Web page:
Dan Martin’s hopes of a podium finish at the Tour de France were dealt a significant blow on today’s sixteenth stage of the race from Le Puy-en-Velay to Romans-sur-Isère as he lost time to the other GC contenders after being left isolated in the front group.
The Irish rider was caught on the wrong side of a split in the lead group which happened with sixteen kilometres remaining. As the race turned direction, the riders faced crosswinds and this was the cue for Team Sky to go to the front and put the hammer down.
This pressure reduced the lead group to just 28 riders, with Chris Froome (Team Sky), Fabio Aru (Astana), Rigoberto Uran (Cannondale-Drapac), Mikel Landa (Team Sky), Simon Yates (ORICA-Scott) and Romain Bardet (AG2R La Mondiale) all on the right side of the split. Sensing Martin’s absence, the other GC contenders all took turns at the front to ensure that Martin did not get back on.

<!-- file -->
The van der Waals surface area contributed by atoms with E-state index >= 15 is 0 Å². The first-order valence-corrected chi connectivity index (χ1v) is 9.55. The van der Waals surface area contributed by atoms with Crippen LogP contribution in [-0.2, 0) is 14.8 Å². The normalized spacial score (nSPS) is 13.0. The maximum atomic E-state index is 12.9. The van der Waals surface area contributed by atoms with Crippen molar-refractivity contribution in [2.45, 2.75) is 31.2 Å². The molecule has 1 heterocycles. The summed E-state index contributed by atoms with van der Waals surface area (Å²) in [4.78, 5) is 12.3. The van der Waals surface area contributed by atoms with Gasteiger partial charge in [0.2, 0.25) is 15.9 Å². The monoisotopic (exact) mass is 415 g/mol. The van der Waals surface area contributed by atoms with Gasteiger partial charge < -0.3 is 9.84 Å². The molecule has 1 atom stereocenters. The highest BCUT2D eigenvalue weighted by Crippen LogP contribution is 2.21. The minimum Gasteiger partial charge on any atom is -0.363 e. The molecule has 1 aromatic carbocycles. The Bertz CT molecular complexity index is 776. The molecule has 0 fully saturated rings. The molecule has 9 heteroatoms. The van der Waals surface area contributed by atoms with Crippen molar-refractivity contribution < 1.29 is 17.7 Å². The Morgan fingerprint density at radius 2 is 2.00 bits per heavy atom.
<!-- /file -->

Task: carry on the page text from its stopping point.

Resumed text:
Adding to Martin’s difficulties was the lack of support from his Quick Step Floors’ team-mates. As green jersey wearer Marcel Kittel struggled behind, three of the Quick Step Floors riders were accompanying Kittel to the line while Martin was left isolated.
In the end, Martin lost 51 seconds to the other GC contenders. He now sits 2’03” behind Froome. He has slipped to 7th place with Landa and Yates moving up to 5th and 6th respectively.
“I was a bit sick yesterday, like the other guys and the team really suffered today,” said Martin. “I was hoping to be protected but in the end there was only Gianluca Brambilla and Jack Bauer with me, they did an incredible job all day, Jack was huge at the end.
“I was not in a bad position, I think I probably did not have legs and strength with that wind. We’ve worked really hard to be in this position but it’s not over.”
The stage victory went to Michael Matthews (Team Sunweb) who narrowly beat Edvald Boasson Hagen (Dimension Data) and John Degenkolb (Trek – Segafredo). Matthews narrowed Kittel’s lead in the green jersey competition to just 29 points.
The race moves into the Alps tomorrow as the riders face the Col de la Croix de Fer, Col du Telegraphe and Col du Galibier on the 183-kilometre stage from La Mure to Serre-Chevalier.